“I think there are some similarities between me and Bill Bradley,” Dean said, “although I am shorter.”

A 53-year-old physician whose wife is also a physician, Dean wears corny ties and gives windy, detailed answers to questions about his cornerstone issues — children, health care and balanced budgets. When he travels, he stays at the home of a local supporter or party activist, where he dutifully makes his bed.

But in an early field already crowding with slick, moneyed, Washington-insider candidates such as Sen. John Kerry from Massachusetts and Sen. John Edwards of North Carolina, Dean’s earnest and quixotic candidacy is generating a familiar sort of buzz.

“I picked him out as my candidate after seeing him a number of times on C-SPAN,” said George Appleby, a Des Moines attorney who is helping Dean locally. “The first time I saw him speak, I thought, `Here is the quintessential Democratic wonk, someone who wants to do the right thing.’ ”

What a concept.

Goodbye, punch cards

The electronic voting system eSlate, which has been used in early voting for the past couple of elections here in Harris County, is being rolled out to all voters this year. All eyes will be on County Clerk Beverly Kaufman, who led the drive to replace punch card ballots with the new system.

There are some concerns about how eSlate handles straight-ticket voting and some questions about how cozy a relationship Kaufman has with the eSlate vendor, but I’m not too worried about that. I’ve used the eSlate machines before, and I think they’re reasonably straightforward. (Of course, I am an IT professional. I’d have to turn in my decoder ring if I got discombobulated by a voting machine.) If they have as many volunteers to show people how to use the machines as they have in the past, there shouldn’t be too much confusion.

No, what bothers me (as I’ve mentioned before) is the lack of a hard copy of your vote with eSlate. I’m really worried about how a recount will be handled. The Harris Votes web site deals with this question in its FAQ as follows:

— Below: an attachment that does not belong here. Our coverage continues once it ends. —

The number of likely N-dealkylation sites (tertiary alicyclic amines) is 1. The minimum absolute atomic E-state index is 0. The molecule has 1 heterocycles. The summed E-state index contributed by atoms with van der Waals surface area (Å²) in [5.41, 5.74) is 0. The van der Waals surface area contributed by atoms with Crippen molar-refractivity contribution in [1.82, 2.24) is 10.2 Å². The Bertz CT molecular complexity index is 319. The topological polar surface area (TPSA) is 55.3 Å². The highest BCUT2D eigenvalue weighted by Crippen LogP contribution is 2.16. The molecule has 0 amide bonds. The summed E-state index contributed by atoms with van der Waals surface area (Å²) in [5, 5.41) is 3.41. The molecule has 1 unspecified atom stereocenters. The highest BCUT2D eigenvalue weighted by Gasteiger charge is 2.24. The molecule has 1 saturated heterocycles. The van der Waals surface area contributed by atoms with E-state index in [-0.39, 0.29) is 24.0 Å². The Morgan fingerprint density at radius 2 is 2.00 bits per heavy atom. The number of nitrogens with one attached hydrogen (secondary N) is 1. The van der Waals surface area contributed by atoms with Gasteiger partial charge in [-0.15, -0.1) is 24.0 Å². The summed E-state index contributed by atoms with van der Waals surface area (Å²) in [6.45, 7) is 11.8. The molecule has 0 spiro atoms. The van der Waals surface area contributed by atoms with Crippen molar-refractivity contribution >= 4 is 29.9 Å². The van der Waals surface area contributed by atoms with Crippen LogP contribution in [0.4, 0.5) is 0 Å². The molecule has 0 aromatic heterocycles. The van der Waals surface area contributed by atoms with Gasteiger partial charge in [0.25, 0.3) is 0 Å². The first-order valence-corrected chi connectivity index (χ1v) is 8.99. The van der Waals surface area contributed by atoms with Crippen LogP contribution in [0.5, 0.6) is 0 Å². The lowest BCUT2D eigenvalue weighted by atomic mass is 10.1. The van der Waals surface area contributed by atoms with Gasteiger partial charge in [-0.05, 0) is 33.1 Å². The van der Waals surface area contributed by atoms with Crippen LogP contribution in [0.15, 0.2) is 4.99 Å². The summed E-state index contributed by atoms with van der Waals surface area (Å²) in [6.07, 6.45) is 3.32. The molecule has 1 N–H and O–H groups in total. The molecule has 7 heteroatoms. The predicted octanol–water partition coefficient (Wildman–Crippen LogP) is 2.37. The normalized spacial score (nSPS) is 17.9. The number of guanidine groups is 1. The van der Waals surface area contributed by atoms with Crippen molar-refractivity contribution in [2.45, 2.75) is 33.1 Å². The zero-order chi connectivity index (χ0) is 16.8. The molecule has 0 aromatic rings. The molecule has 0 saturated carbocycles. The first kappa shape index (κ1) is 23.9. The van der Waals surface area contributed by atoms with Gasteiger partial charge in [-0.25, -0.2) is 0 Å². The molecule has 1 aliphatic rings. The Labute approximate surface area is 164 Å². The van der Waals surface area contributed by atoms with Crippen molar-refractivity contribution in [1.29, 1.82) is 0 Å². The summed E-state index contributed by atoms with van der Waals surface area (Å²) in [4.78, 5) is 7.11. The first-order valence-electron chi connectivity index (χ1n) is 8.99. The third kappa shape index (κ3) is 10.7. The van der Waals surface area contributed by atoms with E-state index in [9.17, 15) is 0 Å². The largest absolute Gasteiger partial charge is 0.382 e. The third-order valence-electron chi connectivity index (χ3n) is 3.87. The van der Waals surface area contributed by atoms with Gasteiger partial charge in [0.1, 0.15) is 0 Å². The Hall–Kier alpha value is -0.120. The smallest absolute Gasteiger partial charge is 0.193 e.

Q: Computer experts claim that there is no way to audit the vote without a paper trail? Does this system have paper backup?. What is Plan B if the equipment doesn’t work as intended? What is your worst case scenario?

A: Actually, this system provides voters with much better confidence that their vote will be counted as they intended. First, the voting device provides each voter with a summary of all their votes, alerting them to any races they missed, and allowing them to make changes until they are satisfied. They have visual confirmation that they voted exactly as they intended. To ensure those votes are recorded correctly, the system programming is tested and validated before and after the election – in the presence of witnesses – to ensure that votes are counted and reported as they are cast, through a process known as logic and accuracy testing. There are many other security features both in process and in equipment and software built into the process. And while a paper printout could be added to the equipment, it isn’t necessary to ensure secure and accurate elections. Such a step also would introduce new security concerns and add unnecessary complications and costs to the process.

Which is to say “Don’t worry your pretty little heads about it”. I know one of the computer experts who testified before City Council about this. His argument, which I find hard to refute, was that the eSlate vendor never gave him or any other outside auditor a look at their security code, so we have no way of objectively evaluating their claims. Microsoft says that its software is secure, too, you know.

Beverly Kaufman says that she will be judged by the success of eSlate. She’s right, and the judging won’t end after this election. I just hope she’s judged a success.

Chron endorses Kirk

The Chron endorsed Ron Kirk for Senate today. I’m surprised. Hell, I’m shocked. I’d have laid odds on Cornyn getting the nod. I would have thought that the pro-Bush angle would have been more than enough for them. I’ll have to think about this.